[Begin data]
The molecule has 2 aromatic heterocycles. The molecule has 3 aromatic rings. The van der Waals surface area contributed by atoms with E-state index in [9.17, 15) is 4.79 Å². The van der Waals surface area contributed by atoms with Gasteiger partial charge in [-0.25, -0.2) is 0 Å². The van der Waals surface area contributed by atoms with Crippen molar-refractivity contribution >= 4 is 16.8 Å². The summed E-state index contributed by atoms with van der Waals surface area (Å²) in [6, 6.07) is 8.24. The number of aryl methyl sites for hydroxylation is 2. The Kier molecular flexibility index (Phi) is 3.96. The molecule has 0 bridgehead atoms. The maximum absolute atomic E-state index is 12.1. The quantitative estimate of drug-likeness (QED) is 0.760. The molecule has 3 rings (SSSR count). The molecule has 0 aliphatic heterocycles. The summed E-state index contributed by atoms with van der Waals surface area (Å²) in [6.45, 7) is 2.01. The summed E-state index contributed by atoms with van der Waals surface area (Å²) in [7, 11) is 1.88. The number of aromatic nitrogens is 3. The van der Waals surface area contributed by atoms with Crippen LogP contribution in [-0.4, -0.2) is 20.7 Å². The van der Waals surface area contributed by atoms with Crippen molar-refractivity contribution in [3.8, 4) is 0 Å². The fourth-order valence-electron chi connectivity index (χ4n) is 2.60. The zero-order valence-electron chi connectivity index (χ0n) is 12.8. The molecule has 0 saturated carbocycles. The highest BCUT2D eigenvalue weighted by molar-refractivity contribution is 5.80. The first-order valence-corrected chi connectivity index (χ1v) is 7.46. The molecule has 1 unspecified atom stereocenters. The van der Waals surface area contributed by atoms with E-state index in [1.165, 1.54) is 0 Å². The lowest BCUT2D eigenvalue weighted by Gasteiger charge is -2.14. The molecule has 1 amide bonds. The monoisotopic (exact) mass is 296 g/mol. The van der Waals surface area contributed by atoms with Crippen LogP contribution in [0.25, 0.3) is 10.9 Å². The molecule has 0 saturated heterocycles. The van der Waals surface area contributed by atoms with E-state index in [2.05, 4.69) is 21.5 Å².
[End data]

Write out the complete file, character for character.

The molecule has 2 aromatic heterocycles. The molecule has 3 aromatic rings. The van der Waals surface area contributed by atoms with E-state index in [9.17, 15) is 4.79 Å². The van der Waals surface area contributed by atoms with Gasteiger partial charge in [-0.25, -0.2) is 0 Å². The van der Waals surface area contributed by atoms with Crippen molar-refractivity contribution >= 4 is 16.8 Å². The summed E-state index contributed by atoms with van der Waals surface area (Å²) in [6, 6.07) is 8.24. The number of aryl methyl sites for hydroxylation is 2. The Kier molecular flexibility index (Phi) is 3.96. The molecule has 0 bridgehead atoms. The maximum absolute atomic E-state index is 12.1. The quantitative estimate of drug-likeness (QED) is 0.760. The molecule has 3 rings (SSSR count). The molecule has 0 aliphatic heterocycles. The summed E-state index contributed by atoms with van der Waals surface area (Å²) in [6.45, 7) is 2.01. The summed E-state index contributed by atoms with van der Waals surface area (Å²) in [7, 11) is 1.88. The number of aromatic nitrogens is 3. The van der Waals surface area contributed by atoms with Crippen LogP contribution in [-0.4, -0.2) is 20.7 Å². The van der Waals surface area contributed by atoms with Crippen molar-refractivity contribution in [3.8, 4) is 0 Å². The fourth-order valence-electron chi connectivity index (χ4n) is 2.60. The zero-order valence-electron chi connectivity index (χ0n) is 12.8. The molecule has 0 saturated carbocycles. The highest BCUT2D eigenvalue weighted by molar-refractivity contribution is 5.80. The first-order valence-corrected chi connectivity index (χ1v) is 7.46. The molecule has 1 unspecified atom stereocenters. The van der Waals surface area contributed by atoms with E-state index in [1.165, 1.54) is 0 Å². The lowest BCUT2D eigenvalue weighted by Gasteiger charge is -2.14. The molecule has 1 amide bonds. The monoisotopic (exact) mass is 296 g/mol. The van der Waals surface area contributed by atoms with Crippen LogP contribution in [0.25, 0.3) is 10.9 Å². The molecule has 0 saturated heterocycles. The van der Waals surface area contributed by atoms with E-state index in [2.05, 4.69) is 21.5 Å².